Zanzibar Leopard Captured on Camera, Despite Being Declared Extinct
Wildlife biologists captured the Zanzibar leopard on camera while filming the new show, "Extinct or Alive."
The Zanzibar leopard was officially declared extinct 25 years ago, but the classification has been called into question after a wildlife biologist caught the elusive predator on camera.
“To find rare animals is difficult. To find extinct animals is frankly impossible,” biologist and tracker Forrest Galante told InsideEdition.com. “I absolutely lost my mind at the fact that we had accomplished the impossible, and we had found an extinct animal, something the world had written up as gone forever."
A Zanzibar leopard was briefly spotted walking into the frame of a hidden camera for Galante’s new show, "Extinct or Alive," before disappearing back into the trees.
“I couldn’t believe what I was looking at,” he said. “Everything I’ve worked on for years and years came into fruition in one second.”
Galante explained the breakthrough moment came as they were reviewing footage after about two weeks into filming on the island, located off the eastern coast of Africa.
They were moments from erasing the footage, believing there had been nothing on the tape, when suddenly, what he believed was the Zanzibar leopard came into view.
“I just erupted — I just started screaming," he said. "I went back to being a college athlete. I couldn’t control myself. I’m not someone who drinks a lot or has ever done drugs, but I blacked out."
The show’s camera crew captured his many emotions in those few minutes following the discovery: Silent with disbelief, sobbing with surprise, and screaming in victory.
"That’s what my show’s about," Galante said. "It’s about hope, and the hope the things we human beings have wiped off the face of the Earth may be hanging on by a thread."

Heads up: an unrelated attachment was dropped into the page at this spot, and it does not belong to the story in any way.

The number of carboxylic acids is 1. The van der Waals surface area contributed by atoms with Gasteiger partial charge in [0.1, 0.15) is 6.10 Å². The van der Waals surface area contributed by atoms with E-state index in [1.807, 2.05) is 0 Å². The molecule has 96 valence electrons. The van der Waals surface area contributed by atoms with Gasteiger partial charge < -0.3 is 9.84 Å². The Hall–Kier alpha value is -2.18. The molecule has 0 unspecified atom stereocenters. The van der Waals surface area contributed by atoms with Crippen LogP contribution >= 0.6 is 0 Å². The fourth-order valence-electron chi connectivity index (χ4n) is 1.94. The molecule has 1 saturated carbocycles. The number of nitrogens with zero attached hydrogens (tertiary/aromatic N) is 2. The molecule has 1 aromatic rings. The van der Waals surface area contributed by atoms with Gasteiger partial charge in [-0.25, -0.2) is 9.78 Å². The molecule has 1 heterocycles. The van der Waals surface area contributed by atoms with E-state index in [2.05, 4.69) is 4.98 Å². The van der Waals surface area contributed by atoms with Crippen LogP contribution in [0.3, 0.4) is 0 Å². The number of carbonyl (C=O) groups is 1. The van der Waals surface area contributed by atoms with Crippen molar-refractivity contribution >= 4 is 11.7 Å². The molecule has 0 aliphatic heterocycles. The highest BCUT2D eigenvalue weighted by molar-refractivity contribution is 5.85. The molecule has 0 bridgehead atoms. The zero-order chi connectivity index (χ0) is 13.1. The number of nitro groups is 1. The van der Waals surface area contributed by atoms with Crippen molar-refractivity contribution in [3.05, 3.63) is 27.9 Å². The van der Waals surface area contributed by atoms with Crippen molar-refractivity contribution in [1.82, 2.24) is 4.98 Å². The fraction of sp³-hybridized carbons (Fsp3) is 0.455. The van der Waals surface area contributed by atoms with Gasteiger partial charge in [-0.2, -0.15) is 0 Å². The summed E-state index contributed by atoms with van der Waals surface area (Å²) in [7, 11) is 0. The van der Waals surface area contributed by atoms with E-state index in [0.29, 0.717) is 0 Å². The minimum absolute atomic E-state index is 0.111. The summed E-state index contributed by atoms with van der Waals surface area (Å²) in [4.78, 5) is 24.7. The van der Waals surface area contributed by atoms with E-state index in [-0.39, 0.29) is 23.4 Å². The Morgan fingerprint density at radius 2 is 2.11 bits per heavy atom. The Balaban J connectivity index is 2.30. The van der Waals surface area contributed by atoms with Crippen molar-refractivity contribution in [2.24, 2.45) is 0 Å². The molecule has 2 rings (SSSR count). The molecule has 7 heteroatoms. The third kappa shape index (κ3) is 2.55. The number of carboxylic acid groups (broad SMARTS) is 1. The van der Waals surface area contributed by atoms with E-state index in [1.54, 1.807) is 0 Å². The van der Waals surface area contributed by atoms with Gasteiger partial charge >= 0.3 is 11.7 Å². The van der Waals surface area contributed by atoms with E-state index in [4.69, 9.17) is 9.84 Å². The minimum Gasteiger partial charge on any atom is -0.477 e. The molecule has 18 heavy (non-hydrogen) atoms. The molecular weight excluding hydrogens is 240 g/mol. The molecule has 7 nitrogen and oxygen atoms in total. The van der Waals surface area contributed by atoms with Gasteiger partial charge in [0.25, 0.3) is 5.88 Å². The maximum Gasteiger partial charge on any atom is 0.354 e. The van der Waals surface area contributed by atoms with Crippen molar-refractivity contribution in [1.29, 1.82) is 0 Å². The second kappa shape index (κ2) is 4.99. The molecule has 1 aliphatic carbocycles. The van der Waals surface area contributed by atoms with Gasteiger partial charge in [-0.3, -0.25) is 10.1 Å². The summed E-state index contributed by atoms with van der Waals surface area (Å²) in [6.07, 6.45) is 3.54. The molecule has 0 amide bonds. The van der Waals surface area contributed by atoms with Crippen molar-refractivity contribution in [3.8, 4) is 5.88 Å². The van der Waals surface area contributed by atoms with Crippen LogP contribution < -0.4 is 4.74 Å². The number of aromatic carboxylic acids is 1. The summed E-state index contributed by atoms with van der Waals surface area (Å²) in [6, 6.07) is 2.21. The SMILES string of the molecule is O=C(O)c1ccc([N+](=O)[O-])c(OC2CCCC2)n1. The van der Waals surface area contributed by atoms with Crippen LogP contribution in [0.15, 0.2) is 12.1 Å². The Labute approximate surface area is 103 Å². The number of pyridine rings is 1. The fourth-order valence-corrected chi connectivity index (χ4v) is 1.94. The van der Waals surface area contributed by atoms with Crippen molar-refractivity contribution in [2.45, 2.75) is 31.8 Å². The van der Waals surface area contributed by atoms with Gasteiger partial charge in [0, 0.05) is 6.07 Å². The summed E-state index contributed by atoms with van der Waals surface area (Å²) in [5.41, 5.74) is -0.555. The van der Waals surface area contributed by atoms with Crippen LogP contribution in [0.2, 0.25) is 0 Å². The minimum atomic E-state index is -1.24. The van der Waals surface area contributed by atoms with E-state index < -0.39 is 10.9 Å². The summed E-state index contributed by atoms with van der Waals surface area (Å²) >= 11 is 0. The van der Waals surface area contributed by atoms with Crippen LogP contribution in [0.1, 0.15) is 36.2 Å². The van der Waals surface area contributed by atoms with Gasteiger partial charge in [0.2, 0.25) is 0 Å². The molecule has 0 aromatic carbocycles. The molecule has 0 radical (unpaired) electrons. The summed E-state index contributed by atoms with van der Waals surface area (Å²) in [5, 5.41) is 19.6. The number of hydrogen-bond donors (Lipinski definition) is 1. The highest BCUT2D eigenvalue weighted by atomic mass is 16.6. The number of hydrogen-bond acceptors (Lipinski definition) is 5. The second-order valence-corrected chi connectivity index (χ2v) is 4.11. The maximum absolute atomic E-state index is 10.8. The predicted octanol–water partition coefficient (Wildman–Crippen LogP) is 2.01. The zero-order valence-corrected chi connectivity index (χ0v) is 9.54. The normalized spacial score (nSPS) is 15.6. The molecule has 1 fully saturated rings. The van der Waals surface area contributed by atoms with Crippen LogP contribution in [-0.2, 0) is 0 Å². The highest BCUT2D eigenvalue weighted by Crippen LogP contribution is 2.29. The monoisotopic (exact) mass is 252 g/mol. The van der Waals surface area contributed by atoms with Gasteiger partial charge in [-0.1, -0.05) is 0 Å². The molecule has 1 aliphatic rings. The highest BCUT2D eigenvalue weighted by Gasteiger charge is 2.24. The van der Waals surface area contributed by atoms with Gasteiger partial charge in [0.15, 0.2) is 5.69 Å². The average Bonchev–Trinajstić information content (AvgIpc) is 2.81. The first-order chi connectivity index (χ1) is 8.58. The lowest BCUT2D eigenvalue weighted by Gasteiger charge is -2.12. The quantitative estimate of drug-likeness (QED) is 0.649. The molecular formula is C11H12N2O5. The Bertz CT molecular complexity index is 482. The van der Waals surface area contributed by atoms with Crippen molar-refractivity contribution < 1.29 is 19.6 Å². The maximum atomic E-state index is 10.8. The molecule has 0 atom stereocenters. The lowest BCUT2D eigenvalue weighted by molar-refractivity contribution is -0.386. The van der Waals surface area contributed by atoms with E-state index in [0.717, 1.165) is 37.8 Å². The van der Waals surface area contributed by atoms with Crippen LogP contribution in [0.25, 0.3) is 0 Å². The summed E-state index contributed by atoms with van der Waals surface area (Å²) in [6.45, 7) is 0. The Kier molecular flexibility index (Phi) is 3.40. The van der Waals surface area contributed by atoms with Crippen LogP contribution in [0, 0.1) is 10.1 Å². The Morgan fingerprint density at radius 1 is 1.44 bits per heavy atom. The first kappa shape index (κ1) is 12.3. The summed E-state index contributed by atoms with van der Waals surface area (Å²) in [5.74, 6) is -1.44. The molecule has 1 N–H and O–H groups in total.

He explained that leading up to their expedition, Galante had a list of several extinct animals he believed they could find, based on whether the environmental conditions like habitat and prey were still present for the animal to survive.
The Zanzibar leopard was at the bottom of the list, due to a rampant mythology that the Zanzibar leopard was evil.
Local legend has it that the Zanzibar leopard worked in conjunction with the witch doctors.
"[The island nation] is inundated with cultural beliefs of witchcraft," Galante said. "Leopards did an evil bidding by witch doctors so they were hunted to extinction. Anything bad that would happen, they would say the witch doctor sent the leopard to do their bidding."
There is also a local rumor that when Zanzibar leopards were hunted to extinction, witch doctors brought African leopards from the mainland to continue to do their magic, and Galante said there was always the possibility if they spotted a leopard that it would be of a different species.
“The truth is, I’m a scientist and science is the only thing that holds valid weight,” Galante explained. "I do not have genetic evidence that this is the Zanzibar leopard. What I have is a leopard on a trail camera."
But, he explained that certain physical traits caused him to believe it would be a Zanzibar leopard. The predatory cat was smaller in posture, typical of the species since its prey are smaller, and moved lower to the ground than a bigger or more confident leopard species.
Its markings, which appear more like a spot than a rosette, also pointed to the fact that he had the cat he was searching for.
“I’m the last person on Earth giving those species a shot,” Galante said. "It is unfair to give up on those animals that other people may have written off, that we deem as gone or unimportant or extremely rare.”
His team is continuing to work with local park rangers to test samples of DNA collected in the area, with hopes of confirming the Zanzibar leopard’s ongoing existence.
Animal Planet's "Extinct or Alive" airs June 10 at 9 p.m. ET/PT.
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